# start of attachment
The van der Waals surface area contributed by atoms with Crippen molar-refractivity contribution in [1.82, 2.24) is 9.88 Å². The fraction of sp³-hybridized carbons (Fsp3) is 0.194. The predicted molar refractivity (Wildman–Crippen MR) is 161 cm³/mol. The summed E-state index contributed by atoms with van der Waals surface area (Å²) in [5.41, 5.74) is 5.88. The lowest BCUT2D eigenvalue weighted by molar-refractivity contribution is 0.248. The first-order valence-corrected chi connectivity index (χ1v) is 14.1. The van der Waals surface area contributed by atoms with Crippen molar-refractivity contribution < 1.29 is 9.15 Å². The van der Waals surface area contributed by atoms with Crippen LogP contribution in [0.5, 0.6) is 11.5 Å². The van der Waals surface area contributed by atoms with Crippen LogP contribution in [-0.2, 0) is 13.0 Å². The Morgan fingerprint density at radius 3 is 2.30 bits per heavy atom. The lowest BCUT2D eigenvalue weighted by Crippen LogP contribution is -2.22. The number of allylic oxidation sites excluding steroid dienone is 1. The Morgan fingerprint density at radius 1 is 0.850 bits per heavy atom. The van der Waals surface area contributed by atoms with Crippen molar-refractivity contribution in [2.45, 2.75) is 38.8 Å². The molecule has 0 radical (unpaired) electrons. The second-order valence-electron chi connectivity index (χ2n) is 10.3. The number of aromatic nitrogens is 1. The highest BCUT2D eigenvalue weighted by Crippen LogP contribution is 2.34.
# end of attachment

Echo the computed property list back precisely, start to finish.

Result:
The van der Waals surface area contributed by atoms with Crippen molar-refractivity contribution in [1.82, 2.24) is 9.88 Å². The fraction of sp³-hybridized carbons (Fsp3) is 0.194. The predicted molar refractivity (Wildman–Crippen MR) is 161 cm³/mol. The summed E-state index contributed by atoms with van der Waals surface area (Å²) in [5.41, 5.74) is 5.88. The lowest BCUT2D eigenvalue weighted by molar-refractivity contribution is 0.248. The first-order valence-corrected chi connectivity index (χ1v) is 14.1. The van der Waals surface area contributed by atoms with Crippen molar-refractivity contribution < 1.29 is 9.15 Å². The van der Waals surface area contributed by atoms with Crippen LogP contribution in [0.5, 0.6) is 11.5 Å². The van der Waals surface area contributed by atoms with Crippen LogP contribution in [-0.2, 0) is 13.0 Å². The Morgan fingerprint density at radius 3 is 2.30 bits per heavy atom. The lowest BCUT2D eigenvalue weighted by Crippen LogP contribution is -2.22. The number of allylic oxidation sites excluding steroid dienone is 1. The Morgan fingerprint density at radius 1 is 0.850 bits per heavy atom. The van der Waals surface area contributed by atoms with Crippen molar-refractivity contribution in [2.45, 2.75) is 38.8 Å². The molecule has 0 radical (unpaired) electrons. The second-order valence-electron chi connectivity index (χ2n) is 10.3. The number of aromatic nitrogens is 1. The highest BCUT2D eigenvalue weighted by Crippen LogP contribution is 2.34.